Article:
IRVING (CBS 11 NEWS) – Officials in Irving continue their search for what may be triggering the recent swarm of earthquakes dogging Dallas’ neighbor to the west.READ MORE: 150 Houston Hospital Workers Who Refused To Get COVID-19 Vaccine Were Fired Or Resigned
On Wednesday, an additional 15 seismograph monitoring stations were installed in Irving, with seven more to come in the next few days.
The big questions about the quakes — why and why now? Some say it may have to do with the land under the old Texas Stadium, where the Dallas Cowboys once played.
“They [earthquakes] can happen anywhere at any time,” explained Dr. Len Kubicek, a geology professor at nearby North Lake College. He says the old Texas Stadium site is directly over the Balcones Fault, which runs from Irving to San Antonio, paralleling Interstate-35.
Kubicek says natural forces are tugging on the fault from high in the Rocky Mountains and the Gulf of Mexico. “If you start pulling on this and stretching it, in this case you’re going to get two normal faults,” he said, using wooden blocks to demonstrate the action. “The Balcones Fault was actually one of these, that type of fault, and it’s due to stretching.”
But it hasn’t moved in 100-million years. So why now? One theory, according to Dr. Kubicek, was imploding Texas Stadium. He says it could have forced a release of stress energy.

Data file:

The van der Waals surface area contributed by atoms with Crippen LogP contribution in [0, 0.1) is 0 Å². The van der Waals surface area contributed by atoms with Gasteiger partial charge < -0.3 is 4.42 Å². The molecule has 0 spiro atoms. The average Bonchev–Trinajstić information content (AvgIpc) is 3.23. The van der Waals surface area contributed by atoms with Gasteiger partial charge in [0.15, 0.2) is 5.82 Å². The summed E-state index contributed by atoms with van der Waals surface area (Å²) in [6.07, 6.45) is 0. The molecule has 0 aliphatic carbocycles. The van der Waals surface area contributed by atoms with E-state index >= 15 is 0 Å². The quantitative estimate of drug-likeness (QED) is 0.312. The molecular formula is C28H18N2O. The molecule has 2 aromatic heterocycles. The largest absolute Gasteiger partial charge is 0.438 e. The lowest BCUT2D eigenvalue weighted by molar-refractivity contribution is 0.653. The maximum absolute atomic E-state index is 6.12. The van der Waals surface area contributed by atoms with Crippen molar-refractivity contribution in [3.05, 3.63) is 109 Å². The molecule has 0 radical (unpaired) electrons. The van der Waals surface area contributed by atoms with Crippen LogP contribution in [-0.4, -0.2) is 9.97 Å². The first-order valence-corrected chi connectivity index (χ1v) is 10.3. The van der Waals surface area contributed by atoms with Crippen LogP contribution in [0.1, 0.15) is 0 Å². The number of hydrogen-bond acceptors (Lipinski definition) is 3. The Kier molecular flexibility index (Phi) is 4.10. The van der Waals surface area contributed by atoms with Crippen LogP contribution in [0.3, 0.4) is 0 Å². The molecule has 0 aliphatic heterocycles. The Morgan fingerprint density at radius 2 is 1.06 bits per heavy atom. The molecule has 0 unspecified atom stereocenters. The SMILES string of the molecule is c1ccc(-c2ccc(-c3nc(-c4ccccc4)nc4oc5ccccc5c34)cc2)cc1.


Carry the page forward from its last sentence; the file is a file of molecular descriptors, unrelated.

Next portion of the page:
“And if you beat on this and shake it, it’s going to have a tendency to slide. Not the big ones [faults], but all the little ones,” he said. “It can splinter into several faults and one of these little faults, especially where that stadium was, you do an explosion on top of it and beat it up and down — it has a tendency to move.”
Another theory is that wastewater injected thousands of feet underground during hydraulic fracturing could be a culprit. Kubicek said, “Imagine if the water gets into this fault, it will lubricate the sides and cause it to start moving, even though it didn’t want to move before.”READ MORE: One Tribe Foundation Helping First Responders, Healthcare Workers With Growing Mental Health Challenges
But there are no such wells anywhere in Irving and both Kubicek and state officials doubt they’re the source.
The unknown is worrisome to local residents. “It’s just a little unsettling, I would say,” Van Hays told CBS 11 News. He says his nearby homeowners association social network lit up the past two days, worrying about the cause.
Hays once lived in California and says Irving’s quakes are different. “The ones in California are more like the rumblers, that just rumbled. But this one was more like a sonic ‘boom.’ It’s just ‘boom!’ Just a real jolt.”
And that difference is one reason Dr. Kubicek is optimistic… California’s San Andreas Fault is much different and small quakes there could precede the big one. But small quakes here on the Balcones, he believes, may be just the fault relieving stress.
“If you get a lot of small earthquakes you’re probably not going to ever get a big one. Because if you have a big earthquake you have to have a lot of stored energy; and if you keep having little ones you can’t store it.”
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